Eventually, Leech (in his first appearance; hello, Leech!) finds Kitty and leads her back to the Morlocks. Kitty tries a different tack this time, requesting help for Peter for the sake of the newest Morlock in the tribe. Callisto agrees to help, in the interests of "look[ing] after our own", which might have been more convincing she didn't immediately give Kitty to Masque to play around with (there's a suggestion here that Masque messes up the faces of every Morlock to ensure they can't pass for surface-dwellers, which is a deeply fucked-up way to ensure loyalty). For whatever reason, though, Callisto lets Kitty keep her own face for the ceremony (probably to keep Caliban on-sid). The question of what else she gets to keep today (if you get my meaning, and I'm sure you wish you didn't) is mercifully rendered moot when the X-Men charge in.
Storm is unsurprisingly livid, particularly since she's under the impression Callisto murdered the girl they used as pseudo-Kitty (not actually true, but a perfectly understandable mistake), but simple outraged savagery might not carry the day, what with Leech around to switch off the X-Men's powers, and with Kitty (with typical ingratitude) berating them for trying to save her from a fate she decided all of ten minutes earlier she was going to accept. She even accuses Wolverine of using the fact she was kidnapped and another girl murdered as just an excuse to get into a brawl, which must set some kind of international record for overwhelming unfair accusations, at least outside of the world of politics.
As shockingly unreasonable as her comments are, they do at least have the desired effect of cutting short the fight. Kitty explains she's agreed to stay in exchange for Colossus' survival, and the X-Men return with Healer to see what he can do for the Russian. The ultimate resolution of this plotline is actually really quite clever. The broken FF machine one might have assumed someone would fix isn't needed at all; instead Rogue absorbs Peter's power (at great risk and under great strain, which leads Storm to conclude the former villain has finally earned her stripes), and Healer immediately knits Peter together before he bleeds to death.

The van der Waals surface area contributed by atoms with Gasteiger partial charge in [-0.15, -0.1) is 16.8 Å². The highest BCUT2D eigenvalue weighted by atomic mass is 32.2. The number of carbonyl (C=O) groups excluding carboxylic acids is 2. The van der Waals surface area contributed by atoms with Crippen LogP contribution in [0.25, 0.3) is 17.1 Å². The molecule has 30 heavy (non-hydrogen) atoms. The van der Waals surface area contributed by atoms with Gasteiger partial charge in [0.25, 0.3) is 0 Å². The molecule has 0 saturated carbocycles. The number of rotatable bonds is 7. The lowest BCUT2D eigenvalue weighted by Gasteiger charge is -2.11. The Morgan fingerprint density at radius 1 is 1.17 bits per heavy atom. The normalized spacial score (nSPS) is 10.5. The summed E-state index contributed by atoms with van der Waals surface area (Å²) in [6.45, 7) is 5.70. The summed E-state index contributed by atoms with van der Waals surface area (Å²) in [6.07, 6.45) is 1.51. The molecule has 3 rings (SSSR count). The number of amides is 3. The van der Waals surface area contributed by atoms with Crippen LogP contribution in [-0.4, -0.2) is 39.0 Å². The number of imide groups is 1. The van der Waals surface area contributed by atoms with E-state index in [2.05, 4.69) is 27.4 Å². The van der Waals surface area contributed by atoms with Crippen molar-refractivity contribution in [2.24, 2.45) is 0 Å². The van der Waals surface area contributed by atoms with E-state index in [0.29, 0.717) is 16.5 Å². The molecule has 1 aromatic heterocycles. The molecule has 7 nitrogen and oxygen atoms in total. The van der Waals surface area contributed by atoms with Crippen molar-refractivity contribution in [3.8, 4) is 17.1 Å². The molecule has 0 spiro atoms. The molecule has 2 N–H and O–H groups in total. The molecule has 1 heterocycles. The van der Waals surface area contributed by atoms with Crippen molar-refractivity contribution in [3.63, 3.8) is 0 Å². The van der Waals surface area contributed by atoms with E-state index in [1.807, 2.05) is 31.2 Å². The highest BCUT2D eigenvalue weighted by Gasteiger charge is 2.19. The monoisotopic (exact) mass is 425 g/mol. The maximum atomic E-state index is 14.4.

The next day Kitty says goodbye to Illyana, and heads into the sewers to resume the aborted marriage ceremony (I guess if nothing else, the X-Men's interruptions stopped the wedding happening that day). Caliban has had time to think, however, and chooses to let Kitty go, hoping that one day she will return of her own free will, and that with gesture, she will think better of him than he could have hoped for otherwise.
This story begins a few hours after the previous issue ended, and carries on into the following day.
Storm confirms that Kitty has not yet reached her fifteenth birthday, despite her being first introduced as thirteen-and-a-half, and having had two birthdays since then.
Tuesday 20th to Wednesday 21st September, 1983.
X+5Y+200 to X+5Y+201.
1 Marvel year = 3.69 standard years.
(Majik is 21 years old).
|"Death and I are old friends."|
Maggie Grace is born, if you remember her. So is Joseph Mazzello, who played over-eager kid Tim in Jurassic Park, and one of Facebook's co-creators in The Social Network.
"Did you ever consider asking if I wanted to be rescued?" - Kitty
Gods, I hate teenagers sometimes. Nothing like a strop about not getting permission to help a kid out.